The state-run oil and gas companies that are the operating entities of the Chinese government, namely Sinopec, CNPC and CNOOC, are globally active in seeking oil for China. Countries where these NOCs have completed deals in the last ten years or so cover the globe, from Australia and Mongolia to Kazakhstan and Oman; across Africa from Kenya to Algeria and Mauritania and throughout South America. All inevitably accompanied, of course, by support from ‘China Inc.’ in the form of loans, infrastructure and the like.
This high level of activity is based on China’s need for resources and, in the case of the South China Sea, its assessment that there may be 200 Bbo, as well as 2,000 Tcf of gas, under it.
Does the history and recent experience of exploration in this region – and in South East Asia more generally – indicate that such huge resources may remain undiscovered and if so, where might they be?
A Historical Perspective
There is a long history of exploration in South East Asia, beginning with the observation of seepages in the Dutch East Indies; by 1865, more than 50 seeps had been identified in the region. The first successful oil well was drilled in northeastern Sumatra in 1885 and the Royal Dutch company was launched in 1890, by the end of the century becoming a key global competitor of Standard Oil.
Just over a hundred years later, the descendants of Royal Dutch/Shell knew the South East Asian petroleum story very well, perhaps better than anybody. The broad ideas discussed below originate from a regional review of the oil and gas potential of South East Asian Tertiary basins, carried out by Shell during the 1990s and reported by the eminent Shell geologist Harry Doust (Doust and Sumner, 2007). As discussed previously in GEO ExPro (Vol. 7, No. 5) the main conclusions of this study were that petroleum prospectivity could be linked to the presence and relative development of a small number of petroleum system types (PSTs), common to the South East Asian family of basins as they pass through an early Tertiary Syn-Rift to late Tertiary Post-Rift geological history. These exhibit an almost exclusively land plant and/or lacustrine algal charge system and are characterized by rapid short wavelength sedimentary variations involving a distinct suite of depositional environments and their associated lithofacies.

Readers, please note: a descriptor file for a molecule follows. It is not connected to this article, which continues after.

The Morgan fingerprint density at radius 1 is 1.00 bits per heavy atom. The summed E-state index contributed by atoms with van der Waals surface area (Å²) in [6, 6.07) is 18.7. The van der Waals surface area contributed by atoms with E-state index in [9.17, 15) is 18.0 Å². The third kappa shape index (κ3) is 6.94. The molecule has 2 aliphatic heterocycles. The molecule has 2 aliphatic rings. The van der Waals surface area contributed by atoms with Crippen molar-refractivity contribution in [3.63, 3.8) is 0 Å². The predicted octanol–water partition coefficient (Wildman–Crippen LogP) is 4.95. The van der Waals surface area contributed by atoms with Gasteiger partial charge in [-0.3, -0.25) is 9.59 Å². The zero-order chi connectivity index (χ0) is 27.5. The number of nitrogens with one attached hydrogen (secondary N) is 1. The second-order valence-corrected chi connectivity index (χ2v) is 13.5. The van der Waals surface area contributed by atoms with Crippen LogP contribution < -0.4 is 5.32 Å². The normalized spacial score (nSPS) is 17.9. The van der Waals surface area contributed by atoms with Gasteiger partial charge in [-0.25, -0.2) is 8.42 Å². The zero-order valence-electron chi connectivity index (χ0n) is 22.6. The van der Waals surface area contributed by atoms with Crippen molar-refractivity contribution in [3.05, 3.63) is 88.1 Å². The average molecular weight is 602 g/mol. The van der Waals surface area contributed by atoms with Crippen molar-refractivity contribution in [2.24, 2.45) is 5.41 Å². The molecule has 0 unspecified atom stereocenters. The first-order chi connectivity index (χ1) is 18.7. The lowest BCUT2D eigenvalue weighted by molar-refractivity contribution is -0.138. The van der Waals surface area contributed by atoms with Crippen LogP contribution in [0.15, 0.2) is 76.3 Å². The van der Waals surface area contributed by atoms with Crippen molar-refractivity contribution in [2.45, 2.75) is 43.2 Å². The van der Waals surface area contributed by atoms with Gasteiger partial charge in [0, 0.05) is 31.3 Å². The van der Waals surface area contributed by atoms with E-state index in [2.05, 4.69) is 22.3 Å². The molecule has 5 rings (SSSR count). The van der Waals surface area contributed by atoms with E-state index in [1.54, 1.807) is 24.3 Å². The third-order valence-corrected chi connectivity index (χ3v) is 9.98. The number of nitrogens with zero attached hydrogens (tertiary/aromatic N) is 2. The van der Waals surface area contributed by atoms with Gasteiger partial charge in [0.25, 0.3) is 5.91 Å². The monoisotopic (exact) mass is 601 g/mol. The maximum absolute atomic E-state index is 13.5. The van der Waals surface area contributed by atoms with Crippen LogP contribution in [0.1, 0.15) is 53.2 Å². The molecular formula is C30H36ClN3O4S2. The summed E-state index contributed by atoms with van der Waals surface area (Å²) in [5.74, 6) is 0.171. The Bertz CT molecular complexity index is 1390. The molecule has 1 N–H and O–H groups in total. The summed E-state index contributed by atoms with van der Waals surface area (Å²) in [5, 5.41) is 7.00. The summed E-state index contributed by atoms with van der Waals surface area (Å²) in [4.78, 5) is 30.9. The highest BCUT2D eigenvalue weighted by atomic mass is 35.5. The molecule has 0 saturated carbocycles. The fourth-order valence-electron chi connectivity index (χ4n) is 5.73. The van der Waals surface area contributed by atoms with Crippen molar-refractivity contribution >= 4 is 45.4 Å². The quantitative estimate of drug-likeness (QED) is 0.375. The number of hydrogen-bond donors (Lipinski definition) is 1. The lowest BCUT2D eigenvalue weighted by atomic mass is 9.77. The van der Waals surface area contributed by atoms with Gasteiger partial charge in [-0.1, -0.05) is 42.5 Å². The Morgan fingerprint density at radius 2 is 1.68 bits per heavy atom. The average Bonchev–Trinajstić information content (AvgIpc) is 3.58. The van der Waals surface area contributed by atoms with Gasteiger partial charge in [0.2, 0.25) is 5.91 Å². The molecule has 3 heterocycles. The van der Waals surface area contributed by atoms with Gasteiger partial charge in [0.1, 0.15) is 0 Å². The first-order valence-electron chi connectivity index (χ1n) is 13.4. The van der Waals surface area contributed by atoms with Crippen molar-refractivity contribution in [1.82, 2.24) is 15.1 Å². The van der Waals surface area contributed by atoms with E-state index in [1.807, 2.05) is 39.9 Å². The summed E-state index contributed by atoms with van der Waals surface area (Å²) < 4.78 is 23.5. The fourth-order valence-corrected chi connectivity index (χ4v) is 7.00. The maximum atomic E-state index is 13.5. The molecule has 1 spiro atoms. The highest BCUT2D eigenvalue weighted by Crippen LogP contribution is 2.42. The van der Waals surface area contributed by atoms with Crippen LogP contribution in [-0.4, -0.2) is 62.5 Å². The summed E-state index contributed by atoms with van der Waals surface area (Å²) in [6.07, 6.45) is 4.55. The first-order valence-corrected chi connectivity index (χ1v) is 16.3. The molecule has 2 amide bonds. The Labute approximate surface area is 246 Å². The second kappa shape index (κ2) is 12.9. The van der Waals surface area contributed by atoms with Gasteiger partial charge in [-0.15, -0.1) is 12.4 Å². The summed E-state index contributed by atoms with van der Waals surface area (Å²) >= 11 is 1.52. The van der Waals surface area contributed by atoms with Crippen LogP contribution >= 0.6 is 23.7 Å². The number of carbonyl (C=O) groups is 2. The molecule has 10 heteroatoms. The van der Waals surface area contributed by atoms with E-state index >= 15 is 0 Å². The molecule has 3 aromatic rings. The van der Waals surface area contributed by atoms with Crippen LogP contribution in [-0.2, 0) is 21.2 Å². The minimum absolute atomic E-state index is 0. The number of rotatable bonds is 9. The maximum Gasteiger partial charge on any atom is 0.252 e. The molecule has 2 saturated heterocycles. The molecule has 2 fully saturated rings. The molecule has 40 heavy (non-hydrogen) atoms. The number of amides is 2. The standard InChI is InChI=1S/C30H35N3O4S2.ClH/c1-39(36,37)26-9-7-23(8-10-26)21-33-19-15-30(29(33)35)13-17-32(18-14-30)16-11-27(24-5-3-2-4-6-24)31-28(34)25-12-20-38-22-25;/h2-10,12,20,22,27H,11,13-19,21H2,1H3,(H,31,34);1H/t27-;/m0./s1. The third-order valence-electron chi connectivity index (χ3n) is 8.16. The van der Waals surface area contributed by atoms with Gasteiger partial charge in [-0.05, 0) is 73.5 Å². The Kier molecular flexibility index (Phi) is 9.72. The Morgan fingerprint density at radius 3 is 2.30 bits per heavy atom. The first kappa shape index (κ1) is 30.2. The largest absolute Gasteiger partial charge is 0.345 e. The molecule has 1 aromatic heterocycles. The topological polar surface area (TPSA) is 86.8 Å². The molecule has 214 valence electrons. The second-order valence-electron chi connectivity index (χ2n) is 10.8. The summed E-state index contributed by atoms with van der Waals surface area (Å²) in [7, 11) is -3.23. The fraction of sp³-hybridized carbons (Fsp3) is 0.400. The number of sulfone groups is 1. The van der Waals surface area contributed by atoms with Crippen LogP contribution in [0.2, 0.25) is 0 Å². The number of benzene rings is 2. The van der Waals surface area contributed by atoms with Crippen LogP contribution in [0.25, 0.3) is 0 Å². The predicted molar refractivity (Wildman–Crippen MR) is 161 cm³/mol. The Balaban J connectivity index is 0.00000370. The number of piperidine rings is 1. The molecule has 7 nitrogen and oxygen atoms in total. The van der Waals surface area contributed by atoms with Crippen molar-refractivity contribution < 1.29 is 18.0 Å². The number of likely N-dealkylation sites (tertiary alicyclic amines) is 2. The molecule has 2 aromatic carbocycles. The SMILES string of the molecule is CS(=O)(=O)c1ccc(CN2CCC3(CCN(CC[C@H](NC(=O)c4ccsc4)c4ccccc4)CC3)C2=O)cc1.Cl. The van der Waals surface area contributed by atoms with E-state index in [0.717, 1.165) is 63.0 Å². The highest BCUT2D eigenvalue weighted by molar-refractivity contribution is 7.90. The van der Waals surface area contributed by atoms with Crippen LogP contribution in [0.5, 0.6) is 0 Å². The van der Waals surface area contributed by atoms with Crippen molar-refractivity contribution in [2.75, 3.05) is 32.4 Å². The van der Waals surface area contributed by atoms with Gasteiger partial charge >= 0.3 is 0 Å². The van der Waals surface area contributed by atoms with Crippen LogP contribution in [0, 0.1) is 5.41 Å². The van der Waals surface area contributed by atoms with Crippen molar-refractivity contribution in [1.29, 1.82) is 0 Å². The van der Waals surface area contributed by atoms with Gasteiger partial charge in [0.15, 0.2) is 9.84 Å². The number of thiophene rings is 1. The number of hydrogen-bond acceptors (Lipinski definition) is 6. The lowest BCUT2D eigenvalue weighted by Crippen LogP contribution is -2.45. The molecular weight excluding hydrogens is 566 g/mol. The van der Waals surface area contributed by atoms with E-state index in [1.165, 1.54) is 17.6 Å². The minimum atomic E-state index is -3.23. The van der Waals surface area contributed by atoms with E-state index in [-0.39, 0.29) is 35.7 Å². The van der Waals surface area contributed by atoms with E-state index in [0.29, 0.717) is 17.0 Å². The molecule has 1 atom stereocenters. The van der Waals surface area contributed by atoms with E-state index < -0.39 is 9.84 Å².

What is especially relevant is that these South East Asian PSTs are in the main thoroughly explored and have significant production histories, allowing us to ask two crucial questions; firstly, “what field sizes do such PSTs yield?”, and secondly, “are there any special issues connected with them?”
In answer, Doust and Sumner believe that the Pre-Rift (pre-Tertiary basement) is only lightly explored, while fields producing from Early Syn-Rift lithofacies are oil-rich but small, with average ultimate reserves of 25 MMbo and 60 Bcfg. Fields producing from Late Syn-Rift lithofacies are oil-prone but with significant gas (2:1 ratio) and of moderate size, with average ultimate reserves of 55 MMbo and 293 Bcfg. In the Early Post-Rift, gas predominates, perhaps due to access to contemporaneous gas-prone marine source rocks, while the average field size is only 28 MMbo but an impressive 2.2 Tcf of gas. Finally, in the Late Post - Rift, average field sizes are moderate – 41 MMbo and 486 Bcfg. Potentially, contemporaneous turbidites, distal from the deltaic depocentres, offer a exciting play in present-day deep water.
As mentioned above, lacustrine source rocks are important and these provide a complication, in that the reservoired crude oil usually has a high wax content. The difficulty with waxy crude is that it can have a tendency to turn solid en route from the reservoir to the processing facilities or in a pipe-line. The technology to overcome this problem, including the injection of chemicals, lighter oils and the heating of flow/pipelines, exists and has led to successful production throughout South East Asia.